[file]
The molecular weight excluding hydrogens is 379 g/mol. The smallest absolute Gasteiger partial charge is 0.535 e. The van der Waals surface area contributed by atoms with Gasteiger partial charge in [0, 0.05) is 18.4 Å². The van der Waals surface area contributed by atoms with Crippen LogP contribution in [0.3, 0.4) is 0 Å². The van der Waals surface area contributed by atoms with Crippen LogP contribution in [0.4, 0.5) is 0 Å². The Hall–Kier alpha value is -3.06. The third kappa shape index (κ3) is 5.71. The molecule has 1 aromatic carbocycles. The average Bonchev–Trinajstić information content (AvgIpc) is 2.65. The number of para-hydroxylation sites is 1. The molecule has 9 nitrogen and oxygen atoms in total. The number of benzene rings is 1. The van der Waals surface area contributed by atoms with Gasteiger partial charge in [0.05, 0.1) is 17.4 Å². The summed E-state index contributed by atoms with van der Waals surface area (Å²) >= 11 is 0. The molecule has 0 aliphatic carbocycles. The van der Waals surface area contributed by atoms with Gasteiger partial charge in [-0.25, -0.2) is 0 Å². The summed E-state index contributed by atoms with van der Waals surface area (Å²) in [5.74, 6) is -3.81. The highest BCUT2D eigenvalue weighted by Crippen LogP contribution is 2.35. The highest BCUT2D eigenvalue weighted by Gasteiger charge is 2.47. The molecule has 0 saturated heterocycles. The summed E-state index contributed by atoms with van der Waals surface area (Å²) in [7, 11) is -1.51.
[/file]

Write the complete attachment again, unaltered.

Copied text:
The molecular weight excluding hydrogens is 379 g/mol. The smallest absolute Gasteiger partial charge is 0.535 e. The van der Waals surface area contributed by atoms with Gasteiger partial charge in [0, 0.05) is 18.4 Å². The van der Waals surface area contributed by atoms with Crippen LogP contribution in [0.3, 0.4) is 0 Å². The van der Waals surface area contributed by atoms with Crippen LogP contribution in [0.4, 0.5) is 0 Å². The Hall–Kier alpha value is -3.06. The third kappa shape index (κ3) is 5.71. The molecule has 1 aromatic carbocycles. The average Bonchev–Trinajstić information content (AvgIpc) is 2.65. The number of para-hydroxylation sites is 1. The molecule has 9 nitrogen and oxygen atoms in total. The number of benzene rings is 1. The van der Waals surface area contributed by atoms with Gasteiger partial charge in [0.05, 0.1) is 17.4 Å². The summed E-state index contributed by atoms with van der Waals surface area (Å²) >= 11 is 0. The molecule has 0 aliphatic carbocycles. The van der Waals surface area contributed by atoms with Gasteiger partial charge in [-0.25, -0.2) is 0 Å². The summed E-state index contributed by atoms with van der Waals surface area (Å²) in [5.74, 6) is -3.81. The highest BCUT2D eigenvalue weighted by Crippen LogP contribution is 2.35. The highest BCUT2D eigenvalue weighted by Gasteiger charge is 2.47. The molecule has 0 saturated heterocycles. The summed E-state index contributed by atoms with van der Waals surface area (Å²) in [7, 11) is -1.51.